OBSERVATIONS and INQUIRIES thereupon.
By R. HOOKE, Fellow of the ROYAL SOCIETY.
Non possis oculo quantum contendere Linceus,
Non tamen idcirco contemnas Lippus inungi. Horat. Ep. lib. 1.
LONDON, Printed by Jo. Martyn, and Ja. Allestry, Printers to the ROYAL SOCIETY, and are to be sold at their Shop at the Bell in S. Paul's Church-yard. M DC LX V.
Do here most humbly lay this small Present at Your Majesties Royal feet. And though it comes accompany'd with two disadvantages, the meanness of the Author, and of the Subject; yet in both I am incouraged by the greatness of your Mercy and your Knowledge. By the one I am taught, that you can forgive the most presumptuous Offendors: And by the other, that you will not esteem the least work of Nature, or Art, unworthy your Observation. Amidst the many felicities that have accompani'd your Majesties happy Restauration and Government, it is none of the least considerable that Philosophy and Experimental Learning have prosper'd under your Royal Patronage. And as the calm prosperity of your Reign has given us the leisure to follow these Studies of quiet and retirement, so it is just, that the Fruits of them should, by way of acknowledgement, be return'd to your Majesty. There are, Sir, several other of your Subjects, of your Royal Society, now busie about Nobler matters: The Improvement of Manufactures and Agriculture, the Increase of Commerce, the Advantage of Navigation: In all which they are assisted by your Majesties Incouragement and Example. Amidst all those greater Designs, I here presume to bring in that which is more proportionable to the smalness of my Abilities, and to offer some of the least of all visible things, to that Mighty King, that has establisht an Empire over the best of all Invisible things of this World, the Minds of Men.
Your Majesties most humble
and most obedient
Subject and Servant,
fter my Address to our Great Founder and Patron, I could not but think my self oblig'd, in consideration of those many Ingagements you have laid upon me, to offer these my poor Labours to this MOST ILLUSTRIOUS ASSEMBLY. YOU have been pleas'd formerly to accept of these rude Draughts. I have since added to them some Descriptions, and some Conjectures of my own. And therefore, together with YOUR Acceptance, I must also beg YOUR pardon. The Rules YOU have prescrib'd YOUR selves in YOUR Philosophical Progress do seem the best that have ever yet been practis'd. And particularly that of avoiding Dogmatizing, and the espousal of any Hypothesis not sufficiently grounded and confirm'd by Experiments. This way seems the most excellent, and may preserve both Philosophy and Natural History from its former Corruptions. In saying which, I may seem to condemn my own Course in this Treatise; in which there may perhaps be some Expressions, which may seem more positive then YOUR Prescriptions will permit: And though I desire to have them understood only as Conjectures and Quæries (which YOUR Method does not altogether disallow) yet if even in those I have exceeded, 'tis fit that I should declare, that it was not done by YOUR Directions. For it is most unreasonable, that YOU should undergo the imputation of the faults of my Conjectures, seeing YOU can receive so small advantage of reputation by the sleight Observations of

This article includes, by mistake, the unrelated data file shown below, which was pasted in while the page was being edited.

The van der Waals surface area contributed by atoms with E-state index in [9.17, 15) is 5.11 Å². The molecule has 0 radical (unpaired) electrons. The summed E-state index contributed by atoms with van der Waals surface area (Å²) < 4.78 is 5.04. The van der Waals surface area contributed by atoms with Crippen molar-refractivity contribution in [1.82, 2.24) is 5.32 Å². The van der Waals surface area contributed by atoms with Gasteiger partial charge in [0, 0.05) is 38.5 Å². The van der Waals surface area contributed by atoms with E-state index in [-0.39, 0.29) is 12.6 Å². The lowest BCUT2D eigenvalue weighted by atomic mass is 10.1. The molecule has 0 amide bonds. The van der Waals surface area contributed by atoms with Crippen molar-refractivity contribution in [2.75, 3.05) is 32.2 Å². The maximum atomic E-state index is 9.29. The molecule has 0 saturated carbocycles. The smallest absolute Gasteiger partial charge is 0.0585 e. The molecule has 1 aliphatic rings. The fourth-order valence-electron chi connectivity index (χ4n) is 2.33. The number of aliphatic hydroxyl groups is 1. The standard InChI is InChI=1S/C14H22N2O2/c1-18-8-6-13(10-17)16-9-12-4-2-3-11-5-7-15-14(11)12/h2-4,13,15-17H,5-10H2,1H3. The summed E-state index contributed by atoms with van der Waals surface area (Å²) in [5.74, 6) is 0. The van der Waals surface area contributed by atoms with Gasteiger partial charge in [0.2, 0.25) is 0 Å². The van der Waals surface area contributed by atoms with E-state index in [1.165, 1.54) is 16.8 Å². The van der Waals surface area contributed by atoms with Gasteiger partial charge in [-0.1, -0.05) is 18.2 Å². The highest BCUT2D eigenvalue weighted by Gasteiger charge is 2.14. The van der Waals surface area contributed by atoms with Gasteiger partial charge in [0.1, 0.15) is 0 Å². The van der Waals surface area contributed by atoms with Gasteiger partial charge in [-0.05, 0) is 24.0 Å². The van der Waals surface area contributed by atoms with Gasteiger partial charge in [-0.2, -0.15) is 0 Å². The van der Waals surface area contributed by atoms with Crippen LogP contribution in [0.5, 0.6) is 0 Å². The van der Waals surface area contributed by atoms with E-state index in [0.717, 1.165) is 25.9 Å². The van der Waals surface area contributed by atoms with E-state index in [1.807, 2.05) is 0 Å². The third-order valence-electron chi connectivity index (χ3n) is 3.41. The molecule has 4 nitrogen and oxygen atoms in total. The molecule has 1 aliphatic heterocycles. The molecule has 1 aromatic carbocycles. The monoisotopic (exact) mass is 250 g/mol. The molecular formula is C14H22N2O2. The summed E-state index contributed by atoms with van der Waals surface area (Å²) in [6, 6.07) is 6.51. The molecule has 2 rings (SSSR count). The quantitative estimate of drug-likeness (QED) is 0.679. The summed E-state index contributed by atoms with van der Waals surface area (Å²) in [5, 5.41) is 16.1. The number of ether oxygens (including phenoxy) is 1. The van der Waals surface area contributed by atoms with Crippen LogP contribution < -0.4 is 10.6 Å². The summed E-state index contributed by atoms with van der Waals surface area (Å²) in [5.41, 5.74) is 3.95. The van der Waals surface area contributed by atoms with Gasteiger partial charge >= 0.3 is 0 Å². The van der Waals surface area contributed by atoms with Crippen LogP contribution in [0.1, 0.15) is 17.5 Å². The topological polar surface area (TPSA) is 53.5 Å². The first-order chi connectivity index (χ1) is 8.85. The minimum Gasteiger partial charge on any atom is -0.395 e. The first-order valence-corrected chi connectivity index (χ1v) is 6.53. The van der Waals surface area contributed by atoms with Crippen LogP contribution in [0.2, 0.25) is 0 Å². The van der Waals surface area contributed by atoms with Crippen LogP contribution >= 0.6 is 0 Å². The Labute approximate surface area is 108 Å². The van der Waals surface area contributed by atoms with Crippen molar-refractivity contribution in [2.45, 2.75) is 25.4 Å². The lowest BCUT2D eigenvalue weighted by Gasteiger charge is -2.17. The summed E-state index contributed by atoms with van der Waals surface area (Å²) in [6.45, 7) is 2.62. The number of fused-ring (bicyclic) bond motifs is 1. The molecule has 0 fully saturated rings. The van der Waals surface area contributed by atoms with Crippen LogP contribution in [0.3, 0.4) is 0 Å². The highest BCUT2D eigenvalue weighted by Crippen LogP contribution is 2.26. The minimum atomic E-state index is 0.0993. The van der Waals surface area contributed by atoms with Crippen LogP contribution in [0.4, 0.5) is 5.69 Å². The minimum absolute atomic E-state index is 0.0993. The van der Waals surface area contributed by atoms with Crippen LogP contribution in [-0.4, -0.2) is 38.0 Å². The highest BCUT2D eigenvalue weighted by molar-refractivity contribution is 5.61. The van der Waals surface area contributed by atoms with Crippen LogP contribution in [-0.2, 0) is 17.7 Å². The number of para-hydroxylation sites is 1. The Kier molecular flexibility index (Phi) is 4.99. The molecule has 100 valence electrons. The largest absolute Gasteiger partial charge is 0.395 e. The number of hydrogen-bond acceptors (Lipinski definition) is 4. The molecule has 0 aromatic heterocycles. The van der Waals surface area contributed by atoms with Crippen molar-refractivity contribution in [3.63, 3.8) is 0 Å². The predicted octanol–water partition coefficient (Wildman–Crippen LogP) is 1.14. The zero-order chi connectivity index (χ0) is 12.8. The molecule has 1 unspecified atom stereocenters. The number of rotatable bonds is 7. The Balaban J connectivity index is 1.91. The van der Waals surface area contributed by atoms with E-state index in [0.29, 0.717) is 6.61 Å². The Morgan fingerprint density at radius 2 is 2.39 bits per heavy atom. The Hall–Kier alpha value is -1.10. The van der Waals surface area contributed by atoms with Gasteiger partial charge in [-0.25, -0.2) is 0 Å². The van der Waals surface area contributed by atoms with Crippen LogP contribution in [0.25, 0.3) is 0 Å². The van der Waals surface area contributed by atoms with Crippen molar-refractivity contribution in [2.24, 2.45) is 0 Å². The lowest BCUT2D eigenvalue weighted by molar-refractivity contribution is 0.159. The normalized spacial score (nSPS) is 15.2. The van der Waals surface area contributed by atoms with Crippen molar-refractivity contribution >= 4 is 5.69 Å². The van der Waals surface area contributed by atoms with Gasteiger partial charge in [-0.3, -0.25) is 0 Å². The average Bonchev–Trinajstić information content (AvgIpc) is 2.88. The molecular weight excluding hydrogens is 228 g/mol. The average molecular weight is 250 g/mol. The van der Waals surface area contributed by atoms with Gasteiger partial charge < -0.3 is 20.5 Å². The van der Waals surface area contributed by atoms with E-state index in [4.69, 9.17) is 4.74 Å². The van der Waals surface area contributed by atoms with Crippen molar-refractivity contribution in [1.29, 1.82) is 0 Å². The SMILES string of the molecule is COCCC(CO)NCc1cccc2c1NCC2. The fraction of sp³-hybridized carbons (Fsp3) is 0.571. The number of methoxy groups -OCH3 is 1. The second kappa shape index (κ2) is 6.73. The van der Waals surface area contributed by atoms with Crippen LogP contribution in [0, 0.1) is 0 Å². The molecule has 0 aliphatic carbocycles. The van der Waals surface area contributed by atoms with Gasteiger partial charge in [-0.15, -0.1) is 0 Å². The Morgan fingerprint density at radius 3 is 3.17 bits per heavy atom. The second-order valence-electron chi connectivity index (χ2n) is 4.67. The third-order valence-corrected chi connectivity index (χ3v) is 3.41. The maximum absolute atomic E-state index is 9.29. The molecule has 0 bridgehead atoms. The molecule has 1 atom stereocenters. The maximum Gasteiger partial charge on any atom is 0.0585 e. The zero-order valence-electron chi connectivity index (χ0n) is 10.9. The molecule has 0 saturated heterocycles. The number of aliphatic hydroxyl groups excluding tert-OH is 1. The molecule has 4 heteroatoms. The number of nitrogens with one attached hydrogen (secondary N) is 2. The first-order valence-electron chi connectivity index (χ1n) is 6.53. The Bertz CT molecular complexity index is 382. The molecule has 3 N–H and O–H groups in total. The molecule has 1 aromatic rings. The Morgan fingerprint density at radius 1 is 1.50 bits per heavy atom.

YOUR most humble and
most faithful Servant
t is the great prerogative of Mankind above other Creatures, that we are not only able to behold the works of Nature, or barely to sustein our lives by them, but we have also the power of considering, comparing, altering, assisting, and improving them to various uses. And as this is the peculiar priviledge of humane Nature in general, so is it capable of being so far advanced by the helps of Art, and Experience, as to make some Men excel others in their Observations, and Deductions, almost as much as they do Beasts. By the addition of such artificial Instruments and methods, there may be, in some manner, a reparation made for the mischiefs, and imperfection, mankind has drawn upon it self, by negligence, and intemperance, and a wilful and superstitious deserting the Prescripts and Rules of Nature, whereby every man, both from a deriv'd corruption, innate and born with him, and from his breeding and converse with men, is very subject to slip into all sorts of errors.
The only way which now remains for us to recover some degree of those former perfections, seems to be, by rectifying the operations of the Sense, the Memory, and Reason, since upon the evidence, the strength, the integrity, and the right correspondence of all these, all the light, by which our actions are to be guided is to be renewed, and all our command over things it to be establisht.
It is therefore most